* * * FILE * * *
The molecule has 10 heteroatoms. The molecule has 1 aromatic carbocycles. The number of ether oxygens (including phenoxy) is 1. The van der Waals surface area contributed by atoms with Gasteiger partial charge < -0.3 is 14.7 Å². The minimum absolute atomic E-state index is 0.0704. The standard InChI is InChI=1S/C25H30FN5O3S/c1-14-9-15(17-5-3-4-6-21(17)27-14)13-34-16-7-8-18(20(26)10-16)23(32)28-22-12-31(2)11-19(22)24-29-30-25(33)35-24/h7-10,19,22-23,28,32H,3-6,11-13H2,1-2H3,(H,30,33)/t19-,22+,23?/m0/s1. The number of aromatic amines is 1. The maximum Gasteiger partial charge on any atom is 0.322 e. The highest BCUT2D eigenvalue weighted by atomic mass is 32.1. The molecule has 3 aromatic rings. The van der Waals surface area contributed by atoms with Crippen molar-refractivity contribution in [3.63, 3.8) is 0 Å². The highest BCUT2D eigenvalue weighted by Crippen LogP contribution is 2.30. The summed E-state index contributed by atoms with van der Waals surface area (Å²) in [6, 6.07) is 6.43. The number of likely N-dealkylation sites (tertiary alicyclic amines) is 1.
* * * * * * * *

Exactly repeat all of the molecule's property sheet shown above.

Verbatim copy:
The molecule has 10 heteroatoms. The molecule has 1 aromatic carbocycles. The number of ether oxygens (including phenoxy) is 1. The van der Waals surface area contributed by atoms with Gasteiger partial charge < -0.3 is 14.7 Å². The minimum absolute atomic E-state index is 0.0704. The standard InChI is InChI=1S/C25H30FN5O3S/c1-14-9-15(17-5-3-4-6-21(17)27-14)13-34-16-7-8-18(20(26)10-16)23(32)28-22-12-31(2)11-19(22)24-29-30-25(33)35-24/h7-10,19,22-23,28,32H,3-6,11-13H2,1-2H3,(H,30,33)/t19-,22+,23?/m0/s1. The number of aromatic amines is 1. The maximum Gasteiger partial charge on any atom is 0.322 e. The highest BCUT2D eigenvalue weighted by atomic mass is 32.1. The molecule has 3 aromatic rings. The van der Waals surface area contributed by atoms with Crippen molar-refractivity contribution in [3.63, 3.8) is 0 Å². The highest BCUT2D eigenvalue weighted by Crippen LogP contribution is 2.30. The summed E-state index contributed by atoms with van der Waals surface area (Å²) in [6, 6.07) is 6.43. The number of likely N-dealkylation sites (tertiary alicyclic amines) is 1.